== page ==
Here there is a vine hundreds of years old and the trunk of which is far bigger round than me and I'm not small. It is a bonza place. In the evening we went to the opera again and saw "Aida". Of all the glorious opera's I have seen, this is the best. It was gorgeously staged and the singing was just lovely. The part of "Aida" was taken by Madam Elsa Stralia, the famous Australian Singer. She was just it.
July 9th 1918. Returned home again today.
July 10th and 11th 1918. Raining heavens hard. In fact today is like the middle of winter again.
July 12th to 15th 1918. Still raining. This is getting very serious as all the crops are beginning to rot and grow again. As if the food situation was not bad enough as it is.
July 16th 1918. War Weapons Day in Tisbury. They held sports. We all went out and had a real good time.
July 17th to 24th 1918. Nothing happened although the big counter offensive is still in progress and looks promising.
July 25th and 26th 1918. Went to Tisbury today and had a very nice time.
July 27th 1918. Nothing doing.
July 28th 1918. Awfully hot. I went out to Wardour Castle and had quite a lovely day. Coming home I rode 10 miles on the back of my mates bike. It was great fun but very tiring.
July 29th 1918. Nothing to report.
July 30th 1918. I was warned for France today after parading about twice a day foe three weeks to be put on draft.
July 31st 1918. Went through the Doctor and Dentist today. Both marked me fit. So Goodbye on Sunday.
August 1st and 2nd 1918. Nothing to report. Just been told the draft is not leaving till Wednesday.
August 3rd 1918. Went to Salisbury today. Had a great time. In the evening we went to the theatre.
August 4th 1918. War Remembrance Day. Had a big Church Parade. In the afternoon we went to Wardour Castle but it rained, so got a wetting.
August 5th 1918. The cheerful war news still continues.
August 6th 1918. This morning's paper still gives the great news, the Hun is retiring in four different places.
August 7th 1918. We fell in at 6 pm. and marched to Dinton, entrained for Folkestone at 8.15 pm.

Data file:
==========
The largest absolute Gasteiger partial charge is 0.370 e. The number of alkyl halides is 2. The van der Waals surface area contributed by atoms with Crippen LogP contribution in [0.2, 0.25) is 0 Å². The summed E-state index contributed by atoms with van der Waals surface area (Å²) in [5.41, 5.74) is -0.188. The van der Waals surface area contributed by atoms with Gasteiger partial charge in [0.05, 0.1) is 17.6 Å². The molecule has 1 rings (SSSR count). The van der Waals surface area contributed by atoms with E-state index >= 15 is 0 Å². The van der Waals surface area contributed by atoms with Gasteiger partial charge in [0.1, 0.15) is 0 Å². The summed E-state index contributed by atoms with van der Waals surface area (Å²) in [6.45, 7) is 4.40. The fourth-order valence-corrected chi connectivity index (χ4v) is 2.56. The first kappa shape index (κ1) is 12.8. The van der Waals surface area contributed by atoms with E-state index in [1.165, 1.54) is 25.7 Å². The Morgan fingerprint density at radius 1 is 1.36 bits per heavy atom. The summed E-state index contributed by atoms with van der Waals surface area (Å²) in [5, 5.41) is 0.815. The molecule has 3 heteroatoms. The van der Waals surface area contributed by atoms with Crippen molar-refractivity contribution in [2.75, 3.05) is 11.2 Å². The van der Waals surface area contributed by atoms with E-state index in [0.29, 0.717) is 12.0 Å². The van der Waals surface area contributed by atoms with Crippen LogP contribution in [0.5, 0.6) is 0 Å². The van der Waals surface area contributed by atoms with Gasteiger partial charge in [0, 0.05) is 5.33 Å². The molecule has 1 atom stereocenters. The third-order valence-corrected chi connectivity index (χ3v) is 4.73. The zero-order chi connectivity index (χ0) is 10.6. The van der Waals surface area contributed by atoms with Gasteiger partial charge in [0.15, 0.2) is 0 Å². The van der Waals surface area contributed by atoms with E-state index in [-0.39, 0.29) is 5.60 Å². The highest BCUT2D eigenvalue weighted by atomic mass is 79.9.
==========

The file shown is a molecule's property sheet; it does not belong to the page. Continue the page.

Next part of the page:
August 8th 1918. 3.15 pm. arrived at Shorncliff and marched to Folkestone where we went into billets for a short sleep till 9.30 am. then embarked for Boulogne arriving there after a good trip across at 12.30 pm. It was rather cold, but en route we passed the spot where the Hospital ship "Warilda" was sunk by submarines without warning. The spot is now marked with buoys. In the afternoon and evening, we went into Boulogne and had a ripping time.
There is rather a beautiful Church here after the style ( in architecture ) of the Melbourne Exhibition Buildings.
August 9th 1918. A glorious day. News came through of another big Allied success at Montdidier. At 10 am. we fell in, marched to the station and entrained at 1 pm. for Le Havre, proceeded via Etaples, Abbeyville and Rouen arriving there at midnight but stopped at the station till morning. En route, at Etaples we saw the big Hospitals which had been completely destroyed when Fritz had his big bombing raid.
The scenery, en route, is just lovely and there are several very large tunnels near Rouen.
August 10th 1918. The good news from the front still continues. 4 am. the train started again ( From Rouen ) and we continued our journey to Le Havre, arriving there at 11 am. It is awfully hot but a fine camp and good food. Just before we left Rouen, a Zepp. passed over head and dropped four or five very large bombs close at hand. In the evening, we went to the Cinema provided free by the Comforts Fund for the troops.
August 11th 1918. Nothing to do all day other than a medical inspection. During the morning, we marched to Harfleur and went through Gas to test our masks. Still awfully hot. In the afternoon we went for a walk around the forest and other places round here. It is very pretty.
The evening we spent at an open air service held by the finest Padre I have met. He is commonly known as "The Father Of the Aussies".
August 12th 1918. We were warned to go further. At 1 pm. we fell in and marched to Le Havre ( a distance of 6 miles ). The march was awfully hot. At 8 pm. we entrained and moved off at 8.30 pm.
August 13th 1918. After a very pretty trip, we arrived at Pernois and marched to the rest camp at Bertaucourt. I was here some two years ago and many of the people remembered me.
After we got settled down, we were shot off to go through gas once more. Then the best part, we went for a swim in the river. The camp is pitched in a wood on this river so the afternoon was well spent.
August 14th 1918. 9 am. We were warned for our units tomorrow. During the day we had organised games and had some great fun with the French kiddies. In the evening we went for a walk down the village.
August 15th 1918. We marched to Vignacourt which is quite a large village. Here we took the light railway for Allenville. From here we marched to Lamotte on the Somme Canal. At night we had a big raid ( air ) by Fritz. The bombs dropped very uncomfortably near.